Tag Archives: Lion of Babylon

Book Marks: Strait of Hormuz by Davis Bunn

Strait of HormuzIt is with great pleasure that I participate today in Davis Bunn’s blog tour for his newest book, Strait of Hormuz! I’ve been looking forward to reading this third installment in the Marc Royce thriller series because I loved Lion of Babylon (which is free on Amazon this month!) and Rare Earth, the first two books.

Marc Royce is a former CIA operative who still does “odd jobs” for his old boss, Ambassador Walton. He has been in dangerous situations all over the world, and he’s incredibly good at his job. But things are changing in his personal life, and just maybe he wants to live long enough to make some big decisions.

While struggling to find out where the new threat to America is coming from, sometimes at odds with his own government, Marc meets a really interesting array of people – a Swiss operative and a Swiss police inspector, a Persian art dealer, a knighted English art collector, and many more, as well as several people he’s worked with in the past. (I love it when you see characters appear in multiple books. It feels like you get to know them better.)

I loved all the action from the very first page. It gets off to a quicker start than the first book, which I almost didn’t read because I was bored by the political talk at the beginning. In Strait of Hormuz, I was hooked immediately and soo glad I’d set aside an uninterrupted afternoon to read. It was so fun to try to figure out what was happening as Marc and his cohorts were trying to do the same.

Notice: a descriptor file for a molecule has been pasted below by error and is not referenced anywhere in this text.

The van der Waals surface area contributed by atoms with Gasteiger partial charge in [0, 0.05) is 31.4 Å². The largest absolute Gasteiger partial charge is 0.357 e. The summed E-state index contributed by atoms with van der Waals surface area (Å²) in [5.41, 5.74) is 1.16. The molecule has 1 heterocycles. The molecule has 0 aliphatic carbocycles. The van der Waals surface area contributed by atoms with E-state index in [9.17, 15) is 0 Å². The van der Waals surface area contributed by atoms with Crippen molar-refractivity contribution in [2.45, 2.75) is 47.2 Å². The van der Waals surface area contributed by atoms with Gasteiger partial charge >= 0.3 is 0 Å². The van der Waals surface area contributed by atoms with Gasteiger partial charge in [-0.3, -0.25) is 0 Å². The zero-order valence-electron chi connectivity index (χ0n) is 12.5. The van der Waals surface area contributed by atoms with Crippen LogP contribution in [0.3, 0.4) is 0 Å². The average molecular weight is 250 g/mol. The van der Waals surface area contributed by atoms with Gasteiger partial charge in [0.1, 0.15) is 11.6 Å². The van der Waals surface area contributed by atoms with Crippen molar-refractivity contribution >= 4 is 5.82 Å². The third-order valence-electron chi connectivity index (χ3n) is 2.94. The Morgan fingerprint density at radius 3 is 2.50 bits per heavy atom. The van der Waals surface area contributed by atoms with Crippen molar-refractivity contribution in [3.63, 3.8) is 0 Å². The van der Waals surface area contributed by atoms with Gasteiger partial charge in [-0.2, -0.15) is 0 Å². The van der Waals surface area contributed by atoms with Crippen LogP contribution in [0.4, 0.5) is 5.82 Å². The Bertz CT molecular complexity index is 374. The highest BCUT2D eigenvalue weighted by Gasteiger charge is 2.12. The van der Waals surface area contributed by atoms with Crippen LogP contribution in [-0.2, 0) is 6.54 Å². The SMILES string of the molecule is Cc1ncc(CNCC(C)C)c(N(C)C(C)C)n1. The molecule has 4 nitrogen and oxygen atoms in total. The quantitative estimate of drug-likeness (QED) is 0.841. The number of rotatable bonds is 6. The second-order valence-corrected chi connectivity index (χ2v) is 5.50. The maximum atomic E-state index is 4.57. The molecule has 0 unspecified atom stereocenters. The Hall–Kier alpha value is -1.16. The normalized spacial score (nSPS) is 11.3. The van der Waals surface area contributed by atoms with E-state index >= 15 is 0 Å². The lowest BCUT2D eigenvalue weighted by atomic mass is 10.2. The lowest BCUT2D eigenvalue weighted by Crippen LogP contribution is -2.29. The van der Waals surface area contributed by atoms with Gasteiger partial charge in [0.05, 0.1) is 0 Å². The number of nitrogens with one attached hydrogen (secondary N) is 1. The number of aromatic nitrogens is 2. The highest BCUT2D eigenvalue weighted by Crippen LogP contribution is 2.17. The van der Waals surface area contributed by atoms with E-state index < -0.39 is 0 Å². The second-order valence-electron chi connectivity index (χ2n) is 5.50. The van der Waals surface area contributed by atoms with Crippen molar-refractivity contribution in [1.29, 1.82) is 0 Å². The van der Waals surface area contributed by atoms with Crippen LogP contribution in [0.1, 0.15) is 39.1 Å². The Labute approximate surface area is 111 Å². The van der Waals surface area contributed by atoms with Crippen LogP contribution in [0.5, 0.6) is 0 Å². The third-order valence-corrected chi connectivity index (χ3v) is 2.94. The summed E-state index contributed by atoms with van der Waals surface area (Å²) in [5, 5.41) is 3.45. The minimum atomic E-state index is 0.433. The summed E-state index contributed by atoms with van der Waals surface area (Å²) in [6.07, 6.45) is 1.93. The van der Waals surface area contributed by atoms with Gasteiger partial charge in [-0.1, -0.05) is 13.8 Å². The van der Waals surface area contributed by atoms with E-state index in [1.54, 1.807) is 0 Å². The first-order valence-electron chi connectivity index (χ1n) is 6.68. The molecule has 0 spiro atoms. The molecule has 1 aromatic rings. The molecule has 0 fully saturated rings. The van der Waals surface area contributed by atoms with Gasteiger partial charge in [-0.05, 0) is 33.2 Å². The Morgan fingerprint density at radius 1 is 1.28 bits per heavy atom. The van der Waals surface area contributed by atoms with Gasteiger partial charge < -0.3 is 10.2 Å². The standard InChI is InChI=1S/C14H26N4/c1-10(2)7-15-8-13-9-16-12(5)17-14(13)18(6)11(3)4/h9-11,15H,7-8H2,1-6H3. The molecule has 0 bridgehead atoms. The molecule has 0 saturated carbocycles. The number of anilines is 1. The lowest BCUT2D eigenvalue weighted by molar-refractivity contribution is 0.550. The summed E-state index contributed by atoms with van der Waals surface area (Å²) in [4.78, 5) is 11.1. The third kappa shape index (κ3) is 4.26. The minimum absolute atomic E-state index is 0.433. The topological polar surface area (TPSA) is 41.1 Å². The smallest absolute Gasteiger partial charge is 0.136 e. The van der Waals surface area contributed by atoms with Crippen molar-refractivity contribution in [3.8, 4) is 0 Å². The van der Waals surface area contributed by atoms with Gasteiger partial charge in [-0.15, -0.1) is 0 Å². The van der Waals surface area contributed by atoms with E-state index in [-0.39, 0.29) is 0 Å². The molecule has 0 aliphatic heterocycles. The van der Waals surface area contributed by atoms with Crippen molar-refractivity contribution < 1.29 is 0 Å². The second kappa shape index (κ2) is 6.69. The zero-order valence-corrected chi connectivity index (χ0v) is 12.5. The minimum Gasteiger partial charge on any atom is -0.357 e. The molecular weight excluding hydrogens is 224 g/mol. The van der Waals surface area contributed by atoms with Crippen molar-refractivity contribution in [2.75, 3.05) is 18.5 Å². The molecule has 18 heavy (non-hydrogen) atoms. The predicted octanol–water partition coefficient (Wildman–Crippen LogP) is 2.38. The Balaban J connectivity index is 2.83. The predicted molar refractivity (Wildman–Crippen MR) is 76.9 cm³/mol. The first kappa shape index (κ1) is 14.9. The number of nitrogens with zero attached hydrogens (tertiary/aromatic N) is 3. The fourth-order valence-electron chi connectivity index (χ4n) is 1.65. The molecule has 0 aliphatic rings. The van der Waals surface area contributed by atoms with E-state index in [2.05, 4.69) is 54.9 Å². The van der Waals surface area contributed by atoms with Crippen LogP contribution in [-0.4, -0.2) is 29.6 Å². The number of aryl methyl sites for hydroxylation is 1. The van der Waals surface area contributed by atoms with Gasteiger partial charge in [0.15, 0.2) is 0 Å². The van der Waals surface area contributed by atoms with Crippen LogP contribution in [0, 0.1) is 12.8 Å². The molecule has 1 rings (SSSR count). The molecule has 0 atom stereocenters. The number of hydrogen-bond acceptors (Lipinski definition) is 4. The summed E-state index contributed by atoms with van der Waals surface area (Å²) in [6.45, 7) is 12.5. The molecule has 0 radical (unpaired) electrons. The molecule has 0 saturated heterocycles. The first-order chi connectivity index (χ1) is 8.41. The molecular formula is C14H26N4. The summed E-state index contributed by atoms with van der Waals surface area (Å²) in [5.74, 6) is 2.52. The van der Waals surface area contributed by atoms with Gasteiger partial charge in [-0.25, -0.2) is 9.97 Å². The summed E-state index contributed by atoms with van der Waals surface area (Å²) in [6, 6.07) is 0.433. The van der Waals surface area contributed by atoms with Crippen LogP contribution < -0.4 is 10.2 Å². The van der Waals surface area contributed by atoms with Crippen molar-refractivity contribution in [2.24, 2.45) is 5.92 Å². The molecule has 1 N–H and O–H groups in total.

Without giving anything away, I was also really glad when Marc and one of the other characters finally sat down and decided to pray about what to do, and to pray for each other instead of just for the impossible thing they wanted. It seemed like they finally had a minute to put their faith in action in their relationship. Granted, there was an awful lot of trying not to get killed going on – LOL! – so I was okay that it took them awhile to finally sit down together.

I really enjoyed Strait of Hormuz, but not quite as much as the first two books. For one thing, this was the first of the three where twice I stopped and re-read what was happening. I wasn’t sure how we just went from point N to point P, so I just shrugged and made a mental leap and kept on going. It wasn’t bad, and it wasn’t confusing so much as it felt like I missed part of an explanation of what was happening.

Also, this was the first of the three books where the fact that Marc kept running into people with a Christian faith and/or background seemed less believable as the book went along. This element was one of the things I liked most about the first book, Lion of Babylon – that Marc found a few Christians who understood him and helped him in places you wouldn’t expect. It seemed real and natural in the first two books, but this time…I don’t know.

StraitofHormuzSweepstakesGraphicforLaunchTeamOther than those small things, I had a great time reading this book. Davis is so good at weaving action and thrills through a story, keeping you guessing the whole way! If you want to read the first three chapters for free, click here and “Like” his Facebook page, and you’ll see the beginning of the book there for you to read. Trust me, you won’t want to stop!